A structural fire strategy for an exposed weathering steel-framed building

Author: D. Hopkin (Olsson Fire & Risk UK), S. Anastasov (Olsson Fire & Risk UK), D. Illingworth (AKT II), B. McColl (Olsson Fire & Risk UK), E. O'Loughlin (Arup Dubai) and A. Taylor (Trenton Fire Ltd)

Date published

2 January 2018

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Standard: £9 + VAT
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A structural fire strategy for an exposed weathering steel-framed building

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Author
D. Hopkin (Olsson Fire & Risk UK), S. Anastasov (Olsson Fire & Risk UK), D. Illingworth (AKT II), B. McColl (Olsson Fire & Risk UK), E. O'Loughlin (Arup Dubai) and A. Taylor (Trenton Fire Ltd)
Date published
2 January 2018
Price

Standard: £9 + VAT
Members/Subscribers: Free

The Structural Engineer
Author

D. Hopkin (Olsson Fire & Risk UK), S. Anastasov (Olsson Fire & Risk UK), D. Illingworth (AKT II), B. McColl (Olsson Fire & Risk UK), E. O'Loughlin (Arup Dubai) and A. Taylor (Trenton Fire Ltd)

Date published

2 January 2018

Author

D. Hopkin (Olsson Fire & Risk UK), S. Anastasov (Olsson Fire & Risk UK), D. Illingworth (AKT II), B. McColl (Olsson Fire & Risk UK), E. O'Loughlin (Arup Dubai) and A. Taylor (Trenton Fire Ltd)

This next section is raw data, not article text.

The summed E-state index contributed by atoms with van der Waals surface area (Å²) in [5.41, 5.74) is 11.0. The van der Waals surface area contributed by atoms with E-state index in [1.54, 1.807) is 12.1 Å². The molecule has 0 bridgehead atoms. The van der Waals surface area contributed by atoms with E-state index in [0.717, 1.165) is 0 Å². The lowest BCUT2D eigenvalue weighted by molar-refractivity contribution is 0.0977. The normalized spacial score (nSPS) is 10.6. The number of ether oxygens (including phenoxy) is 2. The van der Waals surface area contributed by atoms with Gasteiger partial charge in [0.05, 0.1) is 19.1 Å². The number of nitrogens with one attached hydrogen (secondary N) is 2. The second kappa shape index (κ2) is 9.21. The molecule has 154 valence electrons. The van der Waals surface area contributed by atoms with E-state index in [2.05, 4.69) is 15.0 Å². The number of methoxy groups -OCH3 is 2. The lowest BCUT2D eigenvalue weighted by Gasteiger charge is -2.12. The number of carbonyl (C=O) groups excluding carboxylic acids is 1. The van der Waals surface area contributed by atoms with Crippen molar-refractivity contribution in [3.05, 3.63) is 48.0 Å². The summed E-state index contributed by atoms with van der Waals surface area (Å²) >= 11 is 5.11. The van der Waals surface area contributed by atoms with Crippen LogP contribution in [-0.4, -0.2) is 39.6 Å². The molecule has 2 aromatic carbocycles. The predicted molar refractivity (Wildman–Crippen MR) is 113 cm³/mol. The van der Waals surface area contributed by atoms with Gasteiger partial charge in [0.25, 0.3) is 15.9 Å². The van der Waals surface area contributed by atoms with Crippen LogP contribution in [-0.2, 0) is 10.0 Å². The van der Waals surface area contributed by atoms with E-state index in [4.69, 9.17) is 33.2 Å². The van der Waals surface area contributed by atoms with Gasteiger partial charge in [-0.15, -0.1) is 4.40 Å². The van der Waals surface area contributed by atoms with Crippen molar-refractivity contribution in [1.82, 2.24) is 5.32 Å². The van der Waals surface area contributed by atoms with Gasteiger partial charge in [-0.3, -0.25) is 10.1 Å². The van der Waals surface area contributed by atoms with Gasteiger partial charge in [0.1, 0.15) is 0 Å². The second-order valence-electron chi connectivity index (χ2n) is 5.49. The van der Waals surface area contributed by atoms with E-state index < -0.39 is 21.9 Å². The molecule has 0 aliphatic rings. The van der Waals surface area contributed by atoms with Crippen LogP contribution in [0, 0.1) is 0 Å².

Price

Standard: £9 + VAT
Members/Subscribers: Free

Performance-based structural fire design can play an important part in delivering iconic buildings. Early design team engagement with critical issues, including fire safety considerations, allows a holistic solution to be developed, in contrast to post-applied fire engineering which could severely compromise the original design intent.


Four Pancras Square (London) is a successful example of where early fire engineering engagement has helped deliver an iconic design. The building features an external, fully load-bearing, weathering steel frame, with a storey-deep Vierendeel transfer truss. To allow the weathering steel to develop its protective patina and achieve the desired aesthetic, it must be left untreated and exposed; this is in conflict with traditional fire resistance solutions.


This paper documents the key steps undertaken in realising the building and describes how they were tackled at the interface of the fire and structural engineering disciplines. These include quantification of the design goals, selection of the fire constraints, understanding the behaviour of unconventional steel, quantifying thermal exposure for external elements and, finally, quantification of structural response in fire.

Additional information

Format:
PDF
Pages:
7
Publisher:
The Institution of Structural Engineers

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